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  1. #1

    Default Off Idle stumble

    My 4180C carb stumbles between Idle and 1800 Rpms. I went from stock 5.0 to a rebuilt and modified explorer block with GT40 heads, TFS1 cam, Wieand Stealth, and shorty headers. The squirters are working fine. IDK. Do I need an 8.5 PV? Any help appreciated.
    Mike
    79 Coupe, 357W balanced, AFR 185s, Vic Jr, Holley 750, C4 roller, 4.56 8.8 spool, 26 MT Drags, 11.00 @ 123
    83 Mustang GT, 88 GT engine, T5

  2. #2

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    Sorry I'm not much help with a carbd car....

  3. #3
    FEP Super Member bwguardian's Avatar
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    Is it stumbling at tip in, wide open throttle, or both?
    HAD
    '82 GT monochromatic (red)...black cloth

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  4. #4

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    It runs like a top at 2000 rpm’s. It stumbles at tip in.
    79 Coupe, 357W balanced, AFR 185s, Vic Jr, Holley 750, C4 roller, 4.56 8.8 spool, 26 MT Drags, 11.00 @ 123
    83 Mustang GT, 88 GT engine, T5

  5. #5

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    Being as you don't have a stock motor, I don't know if this bit of info is applicable to you....

    But Ford had a TSB where they replaced the accelerator pump cam on the linkage of the stock 4180 carb, due to an off-idle stumble. It made a world of difference on mine.
    1985 Mustang GT (Currently mothballed, but acquiring parts)

  6. #6

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    Gotta be careful with descriptions here. My experience with off-idle stumble was a continuous stumble that occurred with the throttle barely open. Carb was running on idle jets and transition slots. The cure for me was to increase the primary jets from 61 to 63. Hesitation is when you step on the gas and the engine falls flat on it’s face. This means an increase in the accel pump shot is needed. Accel squirter increase can cure this, assuming the accel pump or the plumbing to the squirter is all properly sealed. I changed my squirter from a 28 to a 31. Car runs well now.
    Last edited by WilliamCapri; 07-14-2022 at 01:58 PM.
    W

    As always, "It ain't what you don't know that gets you, it's what you think you know that just ain't so."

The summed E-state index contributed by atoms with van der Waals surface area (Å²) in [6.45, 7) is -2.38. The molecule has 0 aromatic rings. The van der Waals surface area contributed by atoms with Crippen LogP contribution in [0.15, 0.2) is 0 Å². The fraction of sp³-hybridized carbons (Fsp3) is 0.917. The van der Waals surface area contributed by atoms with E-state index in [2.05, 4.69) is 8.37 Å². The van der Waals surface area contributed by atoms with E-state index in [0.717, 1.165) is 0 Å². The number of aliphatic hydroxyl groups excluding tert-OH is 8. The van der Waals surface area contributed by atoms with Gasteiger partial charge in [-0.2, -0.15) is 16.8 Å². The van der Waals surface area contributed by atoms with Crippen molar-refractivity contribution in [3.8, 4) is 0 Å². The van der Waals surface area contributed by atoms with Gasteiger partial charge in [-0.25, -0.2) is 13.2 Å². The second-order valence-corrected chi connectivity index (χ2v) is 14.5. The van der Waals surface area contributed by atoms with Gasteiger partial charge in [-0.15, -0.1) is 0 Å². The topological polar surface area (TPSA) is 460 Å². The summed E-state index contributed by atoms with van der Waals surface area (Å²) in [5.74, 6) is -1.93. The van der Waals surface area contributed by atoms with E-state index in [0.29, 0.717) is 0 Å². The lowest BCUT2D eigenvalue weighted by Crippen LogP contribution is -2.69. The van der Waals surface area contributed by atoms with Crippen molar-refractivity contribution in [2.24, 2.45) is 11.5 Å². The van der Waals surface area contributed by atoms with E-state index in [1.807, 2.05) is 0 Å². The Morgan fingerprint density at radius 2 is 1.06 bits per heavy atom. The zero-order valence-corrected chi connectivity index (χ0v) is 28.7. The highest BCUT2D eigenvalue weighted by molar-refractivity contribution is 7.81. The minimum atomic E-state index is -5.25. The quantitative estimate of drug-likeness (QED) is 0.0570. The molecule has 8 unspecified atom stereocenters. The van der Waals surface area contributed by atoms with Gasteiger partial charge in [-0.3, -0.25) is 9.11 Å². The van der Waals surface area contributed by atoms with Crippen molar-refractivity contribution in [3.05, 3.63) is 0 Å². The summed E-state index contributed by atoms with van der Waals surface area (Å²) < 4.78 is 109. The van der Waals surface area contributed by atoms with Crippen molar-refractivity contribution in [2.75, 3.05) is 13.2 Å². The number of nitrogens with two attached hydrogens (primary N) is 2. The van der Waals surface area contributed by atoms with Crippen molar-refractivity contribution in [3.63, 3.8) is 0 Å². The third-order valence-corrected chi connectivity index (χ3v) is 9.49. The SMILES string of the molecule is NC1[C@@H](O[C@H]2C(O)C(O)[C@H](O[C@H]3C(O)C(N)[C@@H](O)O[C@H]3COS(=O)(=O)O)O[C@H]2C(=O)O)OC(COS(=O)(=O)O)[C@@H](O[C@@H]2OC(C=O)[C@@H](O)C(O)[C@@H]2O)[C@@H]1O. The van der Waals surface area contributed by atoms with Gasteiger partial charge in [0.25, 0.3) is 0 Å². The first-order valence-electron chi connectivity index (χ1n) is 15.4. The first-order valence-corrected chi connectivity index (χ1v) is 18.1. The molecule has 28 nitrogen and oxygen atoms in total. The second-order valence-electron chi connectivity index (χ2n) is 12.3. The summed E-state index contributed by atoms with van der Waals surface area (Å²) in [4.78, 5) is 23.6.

7. #7

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    Thanks! To be a little clearer: It idles fine. When I step on the gas to pull out from a standing position, it will stumble, or barely run off idle until I blip the throttle, then it takes off slightly breaking loose. When cruising, lets say in 4th or 5th gear, anything below 1800 RPMs and it stumbles and sometimes bucks. I rebuilt this carb about 6 or 7 years ago with the JA Cook mods. Ran like a top. I had the car in the body shop for a while, and then it sat while I had the new engine built. A couple of thing happened with it as I had bad gas in it and thought it was the PV. So, I put a new stock PV in it. Still the same problems. Thanks for the replies!
    Mike
    79 Coupe, 357W balanced, AFR 185s, Vic Jr, Holley 750, C4 roller, 4.56 8.8 spool, 26 MT Drags, 11.00 @ 123
    83 Mustang GT, 88 GT engine, T5

  8. #8
    FEP Super Member bwguardian's Avatar
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    ^^^...What WilliamCapi suggests is what I did from the get go when I went through mine 10-12 years ago. I have stock bottom end with the 4180c sitting on a Ford Racing high rise intake, GT40p heads, and an E303 cam. It's always felt like an EFI system being very crisp and sensitive to throttle response. Only things I've done to the carburetor then while I rebuilt it was as he described.
    HAD
    '82 GT monochromatic (red)...black cloth

    HAVE
    '85 GT vert two tone (white on charcoal)...white leather
    '00 F350 two tone (white on silver)...gray cloth
    '00 Excursion Limited two tone (white on tan)...tan leather...wifes ride
    '08 Taurus Limited ice blue...tan leather...daughter ride
    '08 Edge Limited white sand tri-coat metallic...tan leather...other daughters ride

  9. #9

    Default

    What is your timing set at? Stock 302 was at 18° and was bucking while cruising it’s at about 16.5 now and working good,Just a thought. but the accelerator pump is another and probably the better guess.